When police obtain a search warrant, the Fourth Amendment requires that the scope of the search be limited to a particular place and for evidence of the particular crime being investigated.  In the modern era, a person’s electronic devices hold vast amounts of data, and a warrant to search a person’s cell phone can dangerously circumvent these constitutional protections by opening up a person’s private life to intrusive snooping by law enforcement.  In 2016, police from the Oakland County Sheriff’s Department obtained a warrant to search Kristopher Hughes’s cell phone for evidence of drug trafficking.  To carry out the search, they downloaded the entire contents of his phone, but did not file charges.  Then, months later, they went back to the download and searched the data for evidence of a completely separate criminal act, a robbery.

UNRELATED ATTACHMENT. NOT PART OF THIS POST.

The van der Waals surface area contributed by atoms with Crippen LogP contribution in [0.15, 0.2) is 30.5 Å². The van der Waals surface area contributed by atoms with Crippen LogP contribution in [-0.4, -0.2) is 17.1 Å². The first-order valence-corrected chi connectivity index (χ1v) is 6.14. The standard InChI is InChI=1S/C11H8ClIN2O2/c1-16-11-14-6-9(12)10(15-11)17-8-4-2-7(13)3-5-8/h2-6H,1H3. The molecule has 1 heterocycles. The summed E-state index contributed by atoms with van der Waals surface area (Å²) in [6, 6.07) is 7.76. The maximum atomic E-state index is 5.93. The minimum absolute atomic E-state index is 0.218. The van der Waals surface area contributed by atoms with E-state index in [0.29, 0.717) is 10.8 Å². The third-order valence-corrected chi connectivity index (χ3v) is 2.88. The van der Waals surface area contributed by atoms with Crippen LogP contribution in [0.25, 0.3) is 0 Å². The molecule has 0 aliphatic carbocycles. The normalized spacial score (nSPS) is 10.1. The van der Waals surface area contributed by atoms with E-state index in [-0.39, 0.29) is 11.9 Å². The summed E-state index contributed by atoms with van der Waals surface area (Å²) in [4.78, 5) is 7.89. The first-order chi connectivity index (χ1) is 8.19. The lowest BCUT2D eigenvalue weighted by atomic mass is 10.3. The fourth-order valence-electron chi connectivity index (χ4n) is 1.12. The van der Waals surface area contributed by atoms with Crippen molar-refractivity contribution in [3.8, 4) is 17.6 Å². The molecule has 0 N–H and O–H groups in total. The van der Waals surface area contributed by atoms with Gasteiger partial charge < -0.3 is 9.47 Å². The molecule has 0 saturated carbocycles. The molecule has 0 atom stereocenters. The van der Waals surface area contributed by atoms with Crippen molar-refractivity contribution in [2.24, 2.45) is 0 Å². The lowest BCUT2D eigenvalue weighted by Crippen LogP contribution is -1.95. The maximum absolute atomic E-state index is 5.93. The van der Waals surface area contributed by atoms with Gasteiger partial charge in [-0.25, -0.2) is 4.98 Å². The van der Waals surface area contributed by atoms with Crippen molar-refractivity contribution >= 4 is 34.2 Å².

In July 2020 the ACLU filed a friend-of-the-court brief in the Michigan Supreme Court arguing that the second search violated the Fourth Amendment because the police did not get a new warrant.  Without a requirement for the second warrant, we argued, a search of someone’s electronic device will too quickly turn into a fishing expedition, allowing law enforcement to rummage through all the details of a person’s entire life.  In December 2020 the Michigan Supreme Court agreed with our position, reversing the rulings of the trial court and the Court of Appeals and establishing a more protective standard for cell phone searches in Michigan. 

(People v. Hughes; National ACLU Attorneys Jennifer Granick and Brett Kaufman; ACLU of Michigan Attorneys Dan Korobkin and Bonsitu Kitaba-Gaviglio; co-counsel Stuart Friedman of the Criminal Defense Attorneys of Michigan.)